Additionally, Respondents assert that the "claim raised in this petition has not been presented to the state court for review but is effectively exhausted because there is no available forum in which he can bring this claim. This claim could not be properly raised [in] a state postconviction petition because it would be precluded from collateral review as it was not raised on direct appeal. Rule 32.3(a)(5) of the Alabama Rules of Criminal Procedure." (Doc. 18).
miscarriage of justice exception is established.
F.3d at 892. See also Gates v. Zant, 863 F.2d 1492, 1500 (11th Cir. 1989) ("A defendant who is procedurally barred from raising a federal constitutional claim in state court is also barred from raising the claim in a federal habeas petition unless he can show cause for and actual prejudice from making the default."); Medina v. Singletary, 59 F.3d 1095, 1107 (11th Cir. 1995) ("If a state prisoner fails to raise a claim in state court, or attempts to raise a claim in an improper manner, and state procedural rules preclude the state courts from hearing the merits of the claim, then the federal habeas court is also precluded from hearing its merits, absent a showing of cause and prejudice."). "Cause" for a procedural default exists if "the prisoner can show that some objective factor external to the defense impeded counsel's efforts to comply with the State's procedural rule," or that the procedural default was the result of ineffective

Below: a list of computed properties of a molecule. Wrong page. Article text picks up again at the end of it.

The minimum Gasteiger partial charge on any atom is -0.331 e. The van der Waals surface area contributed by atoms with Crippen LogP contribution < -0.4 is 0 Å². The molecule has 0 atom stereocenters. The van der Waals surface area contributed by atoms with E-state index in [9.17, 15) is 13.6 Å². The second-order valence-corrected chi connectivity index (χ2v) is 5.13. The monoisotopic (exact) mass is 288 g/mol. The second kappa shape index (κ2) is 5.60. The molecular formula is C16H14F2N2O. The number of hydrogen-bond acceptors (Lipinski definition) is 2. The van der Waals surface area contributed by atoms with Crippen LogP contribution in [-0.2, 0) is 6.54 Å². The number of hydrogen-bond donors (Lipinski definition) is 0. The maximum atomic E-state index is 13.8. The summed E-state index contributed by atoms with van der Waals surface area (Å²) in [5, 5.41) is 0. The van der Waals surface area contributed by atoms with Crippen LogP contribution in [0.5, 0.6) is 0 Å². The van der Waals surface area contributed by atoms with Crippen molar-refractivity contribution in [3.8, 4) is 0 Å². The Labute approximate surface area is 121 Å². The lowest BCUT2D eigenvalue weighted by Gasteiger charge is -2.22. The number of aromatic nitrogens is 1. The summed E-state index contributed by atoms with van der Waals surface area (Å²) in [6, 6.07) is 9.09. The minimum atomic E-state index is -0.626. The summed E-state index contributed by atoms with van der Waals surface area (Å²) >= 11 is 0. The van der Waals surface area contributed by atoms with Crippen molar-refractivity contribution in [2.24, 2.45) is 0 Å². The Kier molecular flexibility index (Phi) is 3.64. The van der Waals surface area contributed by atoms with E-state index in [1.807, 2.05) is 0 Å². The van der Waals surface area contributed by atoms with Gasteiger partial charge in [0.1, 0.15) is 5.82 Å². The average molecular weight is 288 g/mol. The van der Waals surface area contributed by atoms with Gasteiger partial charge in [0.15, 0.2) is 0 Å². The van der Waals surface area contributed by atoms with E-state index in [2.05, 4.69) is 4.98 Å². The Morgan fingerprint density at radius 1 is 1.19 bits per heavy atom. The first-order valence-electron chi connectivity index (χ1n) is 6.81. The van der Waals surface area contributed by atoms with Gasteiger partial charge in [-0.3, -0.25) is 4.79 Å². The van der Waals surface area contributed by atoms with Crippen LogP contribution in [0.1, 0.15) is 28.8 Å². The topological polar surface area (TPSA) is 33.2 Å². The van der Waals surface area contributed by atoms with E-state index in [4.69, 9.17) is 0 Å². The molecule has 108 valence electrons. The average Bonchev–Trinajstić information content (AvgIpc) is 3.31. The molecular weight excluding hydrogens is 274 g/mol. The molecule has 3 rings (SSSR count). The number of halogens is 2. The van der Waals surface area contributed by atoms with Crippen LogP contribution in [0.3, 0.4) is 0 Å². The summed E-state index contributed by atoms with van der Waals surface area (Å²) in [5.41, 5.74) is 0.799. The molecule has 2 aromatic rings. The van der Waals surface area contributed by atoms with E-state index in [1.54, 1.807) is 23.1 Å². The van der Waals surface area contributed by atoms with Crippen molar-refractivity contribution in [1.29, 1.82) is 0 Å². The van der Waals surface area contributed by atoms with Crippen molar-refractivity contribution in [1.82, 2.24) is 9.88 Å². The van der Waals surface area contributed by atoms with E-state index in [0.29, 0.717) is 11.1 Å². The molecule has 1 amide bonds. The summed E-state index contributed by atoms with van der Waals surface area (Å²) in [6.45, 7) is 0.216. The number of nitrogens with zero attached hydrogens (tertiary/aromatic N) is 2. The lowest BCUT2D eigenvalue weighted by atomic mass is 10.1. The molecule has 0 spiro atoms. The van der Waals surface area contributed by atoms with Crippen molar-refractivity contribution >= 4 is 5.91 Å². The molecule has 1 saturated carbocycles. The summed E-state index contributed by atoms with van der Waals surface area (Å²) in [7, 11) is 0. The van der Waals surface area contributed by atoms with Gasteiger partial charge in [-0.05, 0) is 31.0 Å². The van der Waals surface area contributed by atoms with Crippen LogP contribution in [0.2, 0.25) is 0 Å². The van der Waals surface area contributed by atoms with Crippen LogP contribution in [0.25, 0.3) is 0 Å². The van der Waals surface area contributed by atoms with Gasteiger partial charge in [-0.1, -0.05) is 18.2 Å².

assistance of counsel.
Murray v. Carrier, 477 U.S. 478, 488
(1986). To establish "prejudice," the petitioner additionally must show "not merely that the errors at his trial created a possibility of prejudice, but that they worked to his actual and substantial disadvantage, infecting his entire trial with error of
United States v. Frady, 456 U.S. 152, In the absence of a showing of
170 (1982) (emphasis in original).
cause and prejudice, the Court may yet consider a procedurally
defaulted claim if a "fundamental miscarriage of justice" has "probably resulted in the conviction of one who is actually innocent." Smith v. Murray, 477 U.S. 527, 537-38 (1986).
In his petition, Robinson alleges that he did not raise his claim in the state courts because "Washington County stated that to file in there [sic] court, filing fees outside [his] means were required." (Doc. 9, p. 7). In support, Robinson provides the Court with a copy of his Motion for Consideration of Probation, filed in the state circuit court, and correspondence from the clerk of that court indicating that his motion could not be filed without the requisite filing fee or an application to proceed in forma
pauperis. (Doc. 13). construed
To the extent Robinson's contention can be
as asserting "cause" for his failure to file a direct
appeal or a state collateral action, he has failed to demonstrate that he is entitled to relief. Clearly, Robinson's Motion for Consideration of Probation is not equivalent to a direct appeal of his conviction and sentence nor to a state habeas petition. Even